The first blockchain was theorized by Satoshi Nakamoto in 2008 and applied the following year as a key component of the digital currency Bitcoin. That connection to the alternative currency that has a still unclear reputation may have influenced some to associate blockchain with had some negative of that rep rub off on it. In fact, it is a technology that adds levels of trust, authentication and recordkeeping. As a public ledger of transactions, it uses a peer-to-peer network (another idea that picked up a bad rep through pirating software and music) to build a decentralized, distributed database. (A more detailed definition here.) Block chain offers an unalterable (for now, at least), public record (that can be made only semi-public) of digital transactions.

Though financial transaction are blockchain's main uses, for a school, the immediate applications would likely be student application processing, transcript evaluations and articulation agreements. 

The conference program may be correct that blockchain is not only the future business model of supply chain, but may be applied to a large education value chain.

This post first appeared on LinkedIn

You Don't Need a College Degree: New Edition

graduateThe argument that a college degree is or isn't the path to a job surfaces regularly. Many studies show that having a degree ultimately leads to greater earnings in a lifetime, and colleges love to see that research out there. But in the past few decades, you find more stories in the news about people succeeding in the workplace without degrees.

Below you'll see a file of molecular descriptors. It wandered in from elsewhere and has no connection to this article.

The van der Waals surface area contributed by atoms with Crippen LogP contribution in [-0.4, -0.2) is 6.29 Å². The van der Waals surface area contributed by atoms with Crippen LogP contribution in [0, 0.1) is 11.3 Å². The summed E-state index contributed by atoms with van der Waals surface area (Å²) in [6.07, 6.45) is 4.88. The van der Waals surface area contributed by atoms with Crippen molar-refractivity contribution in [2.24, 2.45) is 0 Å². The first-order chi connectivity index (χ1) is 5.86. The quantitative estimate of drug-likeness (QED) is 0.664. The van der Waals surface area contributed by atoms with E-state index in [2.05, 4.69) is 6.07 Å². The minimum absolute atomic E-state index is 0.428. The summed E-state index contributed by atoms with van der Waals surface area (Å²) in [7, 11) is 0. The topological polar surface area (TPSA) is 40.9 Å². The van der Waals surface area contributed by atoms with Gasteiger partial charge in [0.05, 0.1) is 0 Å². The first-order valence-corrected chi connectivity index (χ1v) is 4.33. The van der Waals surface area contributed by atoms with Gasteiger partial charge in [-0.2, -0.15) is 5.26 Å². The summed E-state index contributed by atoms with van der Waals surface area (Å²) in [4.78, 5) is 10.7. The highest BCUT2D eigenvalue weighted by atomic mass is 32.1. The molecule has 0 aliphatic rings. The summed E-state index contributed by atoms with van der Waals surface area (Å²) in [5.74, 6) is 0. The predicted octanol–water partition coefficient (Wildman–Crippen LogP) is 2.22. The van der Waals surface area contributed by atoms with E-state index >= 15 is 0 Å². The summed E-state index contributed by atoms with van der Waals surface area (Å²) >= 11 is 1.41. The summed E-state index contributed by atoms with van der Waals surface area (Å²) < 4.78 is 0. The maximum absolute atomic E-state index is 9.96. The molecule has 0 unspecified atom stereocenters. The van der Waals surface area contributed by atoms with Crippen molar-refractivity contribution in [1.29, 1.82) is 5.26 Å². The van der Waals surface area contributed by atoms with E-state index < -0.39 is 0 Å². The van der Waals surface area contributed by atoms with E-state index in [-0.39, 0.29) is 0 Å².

This year, I am seeing two trends: more vocational training in high schools, and companies not requiring degrees for some jobs that once did require a degree.

An article on wsj.com discusses the direct ties between some big companies and local high schools to prepare students for jobs. Volkswagen is working with schools in Tennessee to modernize their engineering programs. Tesla is partnering with Nevada schools on an advanced manufacturing curriculum. Fisheries in Louisiana have created courses for students to train for jobs in “sustainability.”

There have long been high school career education programs, and the U.S.. has had specialized vocational schools for a century, but this is a shift. The idea that not all students need a degree (and especially not a liberal-arts degree) in order to get a good job is gaining strength through relationships and changes with employers.